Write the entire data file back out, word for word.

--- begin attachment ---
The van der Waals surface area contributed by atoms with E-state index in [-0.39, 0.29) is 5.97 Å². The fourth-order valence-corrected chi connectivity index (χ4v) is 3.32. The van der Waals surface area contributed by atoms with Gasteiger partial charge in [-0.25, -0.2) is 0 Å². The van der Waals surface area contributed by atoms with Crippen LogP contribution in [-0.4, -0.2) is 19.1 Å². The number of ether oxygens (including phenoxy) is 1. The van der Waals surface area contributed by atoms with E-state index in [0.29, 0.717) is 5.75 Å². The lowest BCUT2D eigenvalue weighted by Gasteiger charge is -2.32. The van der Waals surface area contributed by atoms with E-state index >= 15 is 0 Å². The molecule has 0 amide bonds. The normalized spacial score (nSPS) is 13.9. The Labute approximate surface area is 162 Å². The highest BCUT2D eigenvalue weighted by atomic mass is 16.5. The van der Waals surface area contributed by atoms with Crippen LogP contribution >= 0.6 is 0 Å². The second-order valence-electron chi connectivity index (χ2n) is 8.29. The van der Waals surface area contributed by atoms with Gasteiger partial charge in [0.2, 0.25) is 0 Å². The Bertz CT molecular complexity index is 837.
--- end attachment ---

The van der Waals surface area contributed by atoms with E-state index in [-0.39, 0.29) is 5.97 Å². The fourth-order valence-corrected chi connectivity index (χ4v) is 3.32. The van der Waals surface area contributed by atoms with Gasteiger partial charge in [-0.25, -0.2) is 0 Å². The van der Waals surface area contributed by atoms with Crippen LogP contribution in [-0.4, -0.2) is 19.1 Å². The number of ether oxygens (including phenoxy) is 1. The van der Waals surface area contributed by atoms with E-state index in [0.29, 0.717) is 5.75 Å². The lowest BCUT2D eigenvalue weighted by Gasteiger charge is -2.32. The van der Waals surface area contributed by atoms with E-state index >= 15 is 0 Å². The molecule has 0 amide bonds. The normalized spacial score (nSPS) is 13.9. The Labute approximate surface area is 162 Å². The highest BCUT2D eigenvalue weighted by atomic mass is 16.5. The van der Waals surface area contributed by atoms with Crippen LogP contribution >= 0.6 is 0 Å². The second-order valence-electron chi connectivity index (χ2n) is 8.29. The van der Waals surface area contributed by atoms with Gasteiger partial charge in [0.2, 0.25) is 0 Å². The Bertz CT molecular complexity index is 837.